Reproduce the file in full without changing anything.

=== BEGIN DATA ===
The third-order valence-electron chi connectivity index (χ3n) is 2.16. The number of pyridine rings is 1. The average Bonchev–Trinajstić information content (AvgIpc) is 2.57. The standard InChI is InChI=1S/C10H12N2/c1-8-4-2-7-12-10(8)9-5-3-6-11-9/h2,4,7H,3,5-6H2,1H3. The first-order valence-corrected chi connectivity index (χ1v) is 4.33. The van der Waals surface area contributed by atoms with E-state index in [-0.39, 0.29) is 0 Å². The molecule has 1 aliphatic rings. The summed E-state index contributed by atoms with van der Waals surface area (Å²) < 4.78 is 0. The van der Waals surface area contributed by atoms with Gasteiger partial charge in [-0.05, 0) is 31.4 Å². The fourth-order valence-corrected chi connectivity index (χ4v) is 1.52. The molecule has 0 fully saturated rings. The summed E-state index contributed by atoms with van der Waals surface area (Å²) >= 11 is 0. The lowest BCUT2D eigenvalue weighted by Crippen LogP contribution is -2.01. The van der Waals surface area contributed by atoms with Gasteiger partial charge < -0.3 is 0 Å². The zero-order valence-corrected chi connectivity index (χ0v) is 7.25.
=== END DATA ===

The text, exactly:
The third-order valence-electron chi connectivity index (χ3n) is 2.16. The number of pyridine rings is 1. The average Bonchev–Trinajstić information content (AvgIpc) is 2.57. The standard InChI is InChI=1S/C10H12N2/c1-8-4-2-7-12-10(8)9-5-3-6-11-9/h2,4,7H,3,5-6H2,1H3. The first-order valence-corrected chi connectivity index (χ1v) is 4.33. The van der Waals surface area contributed by atoms with E-state index in [-0.39, 0.29) is 0 Å². The molecule has 1 aliphatic rings. The summed E-state index contributed by atoms with van der Waals surface area (Å²) < 4.78 is 0. The van der Waals surface area contributed by atoms with Gasteiger partial charge in [-0.05, 0) is 31.4 Å². The fourth-order valence-corrected chi connectivity index (χ4v) is 1.52. The molecule has 0 fully saturated rings. The summed E-state index contributed by atoms with van der Waals surface area (Å²) >= 11 is 0. The lowest BCUT2D eigenvalue weighted by Crippen LogP contribution is -2.01. The van der Waals surface area contributed by atoms with Gasteiger partial charge < -0.3 is 0 Å². The zero-order valence-corrected chi connectivity index (χ0v) is 7.25.